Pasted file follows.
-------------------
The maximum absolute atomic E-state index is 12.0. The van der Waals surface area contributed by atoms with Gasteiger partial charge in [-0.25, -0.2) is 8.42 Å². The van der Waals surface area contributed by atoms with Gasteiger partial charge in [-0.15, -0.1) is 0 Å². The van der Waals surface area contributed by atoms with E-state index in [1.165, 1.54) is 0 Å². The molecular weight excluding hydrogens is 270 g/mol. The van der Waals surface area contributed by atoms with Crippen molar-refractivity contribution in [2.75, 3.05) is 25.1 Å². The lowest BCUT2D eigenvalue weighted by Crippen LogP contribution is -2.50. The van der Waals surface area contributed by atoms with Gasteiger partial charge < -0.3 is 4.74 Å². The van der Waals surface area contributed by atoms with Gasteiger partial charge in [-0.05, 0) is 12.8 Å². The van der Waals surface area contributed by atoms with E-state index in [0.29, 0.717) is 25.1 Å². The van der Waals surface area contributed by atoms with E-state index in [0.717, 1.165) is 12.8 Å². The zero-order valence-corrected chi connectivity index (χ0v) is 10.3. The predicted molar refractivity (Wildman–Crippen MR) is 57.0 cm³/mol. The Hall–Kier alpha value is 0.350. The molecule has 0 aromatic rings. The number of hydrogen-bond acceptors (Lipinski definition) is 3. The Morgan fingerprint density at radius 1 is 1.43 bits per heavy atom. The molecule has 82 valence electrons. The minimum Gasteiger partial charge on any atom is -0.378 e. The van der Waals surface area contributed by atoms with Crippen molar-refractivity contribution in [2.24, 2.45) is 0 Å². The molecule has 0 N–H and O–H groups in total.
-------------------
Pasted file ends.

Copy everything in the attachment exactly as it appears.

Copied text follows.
The maximum absolute atomic E-state index is 12.0. The van der Waals surface area contributed by atoms with Gasteiger partial charge in [-0.25, -0.2) is 8.42 Å². The van der Waals surface area contributed by atoms with Gasteiger partial charge in [-0.15, -0.1) is 0 Å². The van der Waals surface area contributed by atoms with E-state index in [1.165, 1.54) is 0 Å². The molecular weight excluding hydrogens is 270 g/mol. The van der Waals surface area contributed by atoms with Crippen molar-refractivity contribution in [2.75, 3.05) is 25.1 Å². The lowest BCUT2D eigenvalue weighted by Crippen LogP contribution is -2.50. The van der Waals surface area contributed by atoms with Gasteiger partial charge < -0.3 is 4.74 Å². The van der Waals surface area contributed by atoms with Gasteiger partial charge in [-0.05, 0) is 12.8 Å². The van der Waals surface area contributed by atoms with E-state index in [0.29, 0.717) is 25.1 Å². The van der Waals surface area contributed by atoms with E-state index in [0.717, 1.165) is 12.8 Å². The zero-order valence-corrected chi connectivity index (χ0v) is 10.3. The predicted molar refractivity (Wildman–Crippen MR) is 57.0 cm³/mol. The Hall–Kier alpha value is 0.350. The molecule has 0 aromatic rings. The number of hydrogen-bond acceptors (Lipinski definition) is 3. The Morgan fingerprint density at radius 1 is 1.43 bits per heavy atom. The molecule has 82 valence electrons. The minimum Gasteiger partial charge on any atom is -0.378 e. The van der Waals surface area contributed by atoms with Crippen molar-refractivity contribution in [2.24, 2.45) is 0 Å². The molecule has 0 N–H and O–H groups in total.